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Army Cancels Comanche Helicopter

February 24, 2004|Esther Schrader | Times Staff Writer

WASHINGTON — In a sign the Pentagon is beginning to feel a budget squeeze, the Army on Monday canceled its Comanche helicopter program, bringing an end to the development of a craft that had been 21 years and $6.9 billion in the making.

The termination, one of the biggest in Army history, contrasts with Pentagon budget battles of two years ago, when Defense Secretary Donald H. Rumsfeld ordered the Army's $11-billion Crusader artillery system canceled despite intense lobbying by senior Army officials to keep it going. This time, the Army itself decided to take the hit.

The Army had little choice, senior officials said. The RAH-66 Comanche, an armed reconnaissance helicopter derided as a Cold War design with little utility in today's battles, was uniquely vulnerable to an argument repeatedly made by Rumsfeld: that bloated, big-ticket projects conceived during another era are putting Pentagon efforts to modernize at risk.

By eliminating the Comanche, the Army frees up billions of dollars to buy more of the helicopters that are being used widely in Iraq and Afghanistan -- UH-60 Black Hawk, AH-64 Apache and CH-47 Chinook helicopters, Gen. Peter J. Schoomaker, the Army chief of staff, told reporters at the Pentagon. The money also would be spent to upgrade about 1,400 existing helicopters to improve protection against shoulder-launched missiles, as well as for speeding up work on unmanned aerial vehicles, officials said.

"It's critical to the Army now -- as we're at war -- and for the future that the funds that were identified for the Comanche program in the fiscal year 2005 budget, as well as those funds in the future year's defense plan, remain with Army aviation," acting Army Secretary Les Brownlee said, standing beside Schoomaker at a Pentagon news conference.

To date, nine Army helicopters have been shot down in Iraq and Afghanistan, and 32 lives have been lost in those incidents, Army Lt. Gen. Richard A. Cody told reporters.

When the Comanche was conceived in 1983, the Army faced a far different threat. Army officials were eager for a lightweight, stealthy helicopter that would be able to move ahead of large tank formations in a conventional war to gather and distribute intelligence and attack the enemy.

But since then, the Pentagon has developed any number of aircraft that meet those needs -- Black Hawk and Apache helicopters to attack, and unmanned aerial vehicles and satellites for reconnaissance.

Before Monday's cancellation, the Comanche program encountered one technical setback after another. It was overhauled six times as the cost per helicopter more than quadrupled, from $12.1 million per aircraft in the early days to $58.9 million two years ago. It was then that Rumsfeld cut the program in half.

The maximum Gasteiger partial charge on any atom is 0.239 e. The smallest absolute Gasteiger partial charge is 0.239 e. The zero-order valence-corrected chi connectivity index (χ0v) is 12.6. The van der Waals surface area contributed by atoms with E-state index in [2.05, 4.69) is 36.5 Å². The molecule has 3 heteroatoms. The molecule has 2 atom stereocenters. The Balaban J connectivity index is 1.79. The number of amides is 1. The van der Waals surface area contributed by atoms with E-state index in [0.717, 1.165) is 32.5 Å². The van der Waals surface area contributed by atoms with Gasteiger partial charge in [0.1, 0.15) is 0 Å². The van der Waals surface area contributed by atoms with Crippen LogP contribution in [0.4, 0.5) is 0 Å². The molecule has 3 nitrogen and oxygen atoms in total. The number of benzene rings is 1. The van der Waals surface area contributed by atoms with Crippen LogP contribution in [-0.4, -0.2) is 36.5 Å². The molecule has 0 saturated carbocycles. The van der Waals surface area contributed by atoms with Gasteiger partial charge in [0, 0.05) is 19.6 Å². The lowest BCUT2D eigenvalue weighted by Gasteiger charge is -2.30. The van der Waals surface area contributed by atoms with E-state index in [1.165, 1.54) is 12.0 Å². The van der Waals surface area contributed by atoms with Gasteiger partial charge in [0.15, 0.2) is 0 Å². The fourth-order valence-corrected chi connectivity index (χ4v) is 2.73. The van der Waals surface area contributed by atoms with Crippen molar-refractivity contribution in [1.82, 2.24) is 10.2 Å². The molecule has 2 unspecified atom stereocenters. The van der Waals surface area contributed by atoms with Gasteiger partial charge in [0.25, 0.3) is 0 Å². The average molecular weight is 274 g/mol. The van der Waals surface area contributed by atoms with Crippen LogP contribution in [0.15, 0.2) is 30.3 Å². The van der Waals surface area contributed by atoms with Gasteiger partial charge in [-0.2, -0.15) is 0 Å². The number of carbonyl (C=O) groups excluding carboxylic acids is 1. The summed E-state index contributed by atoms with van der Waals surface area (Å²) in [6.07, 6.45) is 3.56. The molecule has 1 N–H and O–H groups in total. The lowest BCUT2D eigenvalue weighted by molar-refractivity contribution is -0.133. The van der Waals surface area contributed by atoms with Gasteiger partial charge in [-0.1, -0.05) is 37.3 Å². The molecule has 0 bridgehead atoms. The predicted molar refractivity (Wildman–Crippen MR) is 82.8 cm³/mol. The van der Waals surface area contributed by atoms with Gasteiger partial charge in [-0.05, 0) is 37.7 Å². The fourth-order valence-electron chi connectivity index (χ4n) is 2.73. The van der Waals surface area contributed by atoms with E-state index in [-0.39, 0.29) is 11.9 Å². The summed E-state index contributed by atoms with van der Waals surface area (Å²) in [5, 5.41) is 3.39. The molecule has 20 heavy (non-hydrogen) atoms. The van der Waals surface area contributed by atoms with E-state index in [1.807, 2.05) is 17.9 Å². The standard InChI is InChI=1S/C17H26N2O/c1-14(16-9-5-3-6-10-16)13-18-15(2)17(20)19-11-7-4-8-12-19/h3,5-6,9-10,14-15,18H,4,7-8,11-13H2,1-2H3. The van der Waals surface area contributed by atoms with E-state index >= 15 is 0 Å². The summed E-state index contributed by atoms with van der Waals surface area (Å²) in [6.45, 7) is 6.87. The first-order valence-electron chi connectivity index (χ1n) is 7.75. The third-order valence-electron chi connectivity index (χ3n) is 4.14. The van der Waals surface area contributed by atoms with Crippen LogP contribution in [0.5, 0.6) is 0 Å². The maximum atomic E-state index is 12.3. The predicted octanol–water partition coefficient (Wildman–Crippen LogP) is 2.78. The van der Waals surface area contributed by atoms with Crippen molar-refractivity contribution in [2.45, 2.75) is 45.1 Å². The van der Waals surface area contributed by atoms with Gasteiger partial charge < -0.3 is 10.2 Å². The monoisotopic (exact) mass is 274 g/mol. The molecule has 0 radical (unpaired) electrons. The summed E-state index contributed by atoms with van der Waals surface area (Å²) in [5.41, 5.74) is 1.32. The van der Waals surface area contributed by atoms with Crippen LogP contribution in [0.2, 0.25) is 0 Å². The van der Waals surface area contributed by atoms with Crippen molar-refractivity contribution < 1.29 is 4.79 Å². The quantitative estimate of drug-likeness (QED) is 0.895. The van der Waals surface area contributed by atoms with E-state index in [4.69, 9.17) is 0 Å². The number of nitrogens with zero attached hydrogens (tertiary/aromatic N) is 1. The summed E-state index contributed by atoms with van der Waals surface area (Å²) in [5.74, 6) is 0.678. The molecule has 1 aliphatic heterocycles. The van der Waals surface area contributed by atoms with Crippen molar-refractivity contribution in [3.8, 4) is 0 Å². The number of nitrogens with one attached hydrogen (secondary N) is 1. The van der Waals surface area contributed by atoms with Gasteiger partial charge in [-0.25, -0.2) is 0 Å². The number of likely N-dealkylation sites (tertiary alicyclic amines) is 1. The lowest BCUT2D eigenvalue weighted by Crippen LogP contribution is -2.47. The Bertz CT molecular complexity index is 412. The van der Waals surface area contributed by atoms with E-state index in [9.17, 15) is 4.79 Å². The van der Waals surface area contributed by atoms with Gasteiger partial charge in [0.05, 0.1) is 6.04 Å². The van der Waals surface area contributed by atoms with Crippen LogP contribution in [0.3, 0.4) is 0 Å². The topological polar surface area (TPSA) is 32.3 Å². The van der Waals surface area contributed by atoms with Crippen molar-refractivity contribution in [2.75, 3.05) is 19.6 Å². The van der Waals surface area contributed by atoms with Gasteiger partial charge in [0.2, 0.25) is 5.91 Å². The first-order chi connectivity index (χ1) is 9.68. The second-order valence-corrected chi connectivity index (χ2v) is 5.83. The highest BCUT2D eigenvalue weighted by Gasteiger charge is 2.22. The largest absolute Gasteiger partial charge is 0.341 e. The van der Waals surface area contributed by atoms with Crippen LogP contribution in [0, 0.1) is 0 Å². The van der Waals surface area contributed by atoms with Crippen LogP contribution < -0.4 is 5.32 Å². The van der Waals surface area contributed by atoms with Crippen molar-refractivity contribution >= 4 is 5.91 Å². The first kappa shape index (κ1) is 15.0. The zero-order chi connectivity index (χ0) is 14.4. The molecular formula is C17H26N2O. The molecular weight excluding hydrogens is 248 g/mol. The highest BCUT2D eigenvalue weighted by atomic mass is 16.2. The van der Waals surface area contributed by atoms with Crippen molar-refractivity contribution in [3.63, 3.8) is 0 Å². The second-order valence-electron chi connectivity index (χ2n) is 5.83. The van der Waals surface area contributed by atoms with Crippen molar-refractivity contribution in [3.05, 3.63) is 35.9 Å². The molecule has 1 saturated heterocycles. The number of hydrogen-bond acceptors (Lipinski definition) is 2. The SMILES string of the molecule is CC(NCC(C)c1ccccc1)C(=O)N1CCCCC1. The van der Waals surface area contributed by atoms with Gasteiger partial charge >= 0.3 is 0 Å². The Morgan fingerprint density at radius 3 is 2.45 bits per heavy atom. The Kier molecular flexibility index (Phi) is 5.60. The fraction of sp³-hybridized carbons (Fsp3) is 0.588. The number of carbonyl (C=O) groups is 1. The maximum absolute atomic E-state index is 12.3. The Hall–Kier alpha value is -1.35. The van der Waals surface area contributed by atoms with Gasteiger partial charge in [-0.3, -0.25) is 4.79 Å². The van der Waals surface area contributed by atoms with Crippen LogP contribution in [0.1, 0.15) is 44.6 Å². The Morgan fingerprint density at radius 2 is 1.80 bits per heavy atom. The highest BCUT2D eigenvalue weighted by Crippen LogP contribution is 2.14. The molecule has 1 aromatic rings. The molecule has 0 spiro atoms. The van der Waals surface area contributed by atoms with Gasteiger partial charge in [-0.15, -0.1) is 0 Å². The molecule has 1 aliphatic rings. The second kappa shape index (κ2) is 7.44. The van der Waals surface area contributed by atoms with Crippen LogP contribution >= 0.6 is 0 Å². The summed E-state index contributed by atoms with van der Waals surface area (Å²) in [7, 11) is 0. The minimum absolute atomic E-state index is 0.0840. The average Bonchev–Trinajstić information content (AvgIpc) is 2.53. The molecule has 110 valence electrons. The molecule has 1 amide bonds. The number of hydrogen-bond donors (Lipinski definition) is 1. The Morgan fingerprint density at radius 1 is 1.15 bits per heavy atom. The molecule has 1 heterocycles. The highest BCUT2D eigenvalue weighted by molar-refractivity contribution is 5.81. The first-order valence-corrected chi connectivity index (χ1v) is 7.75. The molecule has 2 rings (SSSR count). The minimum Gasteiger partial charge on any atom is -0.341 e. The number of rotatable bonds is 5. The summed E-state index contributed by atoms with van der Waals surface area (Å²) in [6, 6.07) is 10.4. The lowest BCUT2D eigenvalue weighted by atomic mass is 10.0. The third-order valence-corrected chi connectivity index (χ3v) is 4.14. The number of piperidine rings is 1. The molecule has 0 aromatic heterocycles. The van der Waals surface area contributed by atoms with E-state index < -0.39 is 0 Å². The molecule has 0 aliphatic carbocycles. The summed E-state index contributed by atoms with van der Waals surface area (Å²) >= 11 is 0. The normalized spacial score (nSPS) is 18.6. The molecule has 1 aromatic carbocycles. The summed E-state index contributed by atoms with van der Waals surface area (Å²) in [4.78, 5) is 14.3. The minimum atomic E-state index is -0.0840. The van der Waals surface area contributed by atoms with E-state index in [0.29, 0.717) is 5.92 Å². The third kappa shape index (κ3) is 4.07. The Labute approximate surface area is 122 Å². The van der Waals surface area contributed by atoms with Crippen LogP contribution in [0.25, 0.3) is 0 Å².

Schoomaker said Monday's decision will free up $14.6 billion that had been designated for Comanche research and procurement through 2011. The money will be used to buy 796 new versions of the Black Hawk, Apache and Chinook helicopters, as well as upgrading choppers already in use.

"It's a big decision, but we know it's the right decision," Schoomaker said. He said the Army also plans to invest more heavily in unmanned aircraft, which have proved their worth in Afghanistan and Iraq.

In terminating the Comanche program, the Army will have to ante up between $450 million and $680 million in cancellation fees to Boeing Co. and Sikorsky Aircraft Corp., the main contractors for the helicopter, Cody said.

"With the Comanche, the Army has made a difficult choice," said Andrew Krepinevich, executive director of the Center for Strategic and Budgetary Assessments, a defense think tank. "They have said, what we face now is a situation in which Comanche, a system designed to avoid radar detection, is not applicable to the problem we face in Afghanistan and Iraq. The principal problem we face there is from shoulder-fired missiles, and they are proliferating.... We need to get better at fighting and winning the war we're in right now."

But with the Pentagon budget ballooning -- the procurement budget alone is projected to rise 30% between now and 2009 -- the federal deficit growing steadily larger, and the military operations in Iraq and Afghanistan costing more than $4 billion each month, the military services are beginning to feel the pressure.

"Like the other services, the Army is increasingly under pressure from the contradictions in the Bush budget," said Loren Thompson, a military aviation specialist at the Lexington Institute think tank. "Things are likely to get tight; the tightness usually hits first in the weapons counts."

With the Pentagon budget up more than $80 billion since 2001, Republican lawmakers are beginning to take a closer look at supporting growing defense spending. Leading Democrats on Capitol Hill have been increasingly vocal on the issue.

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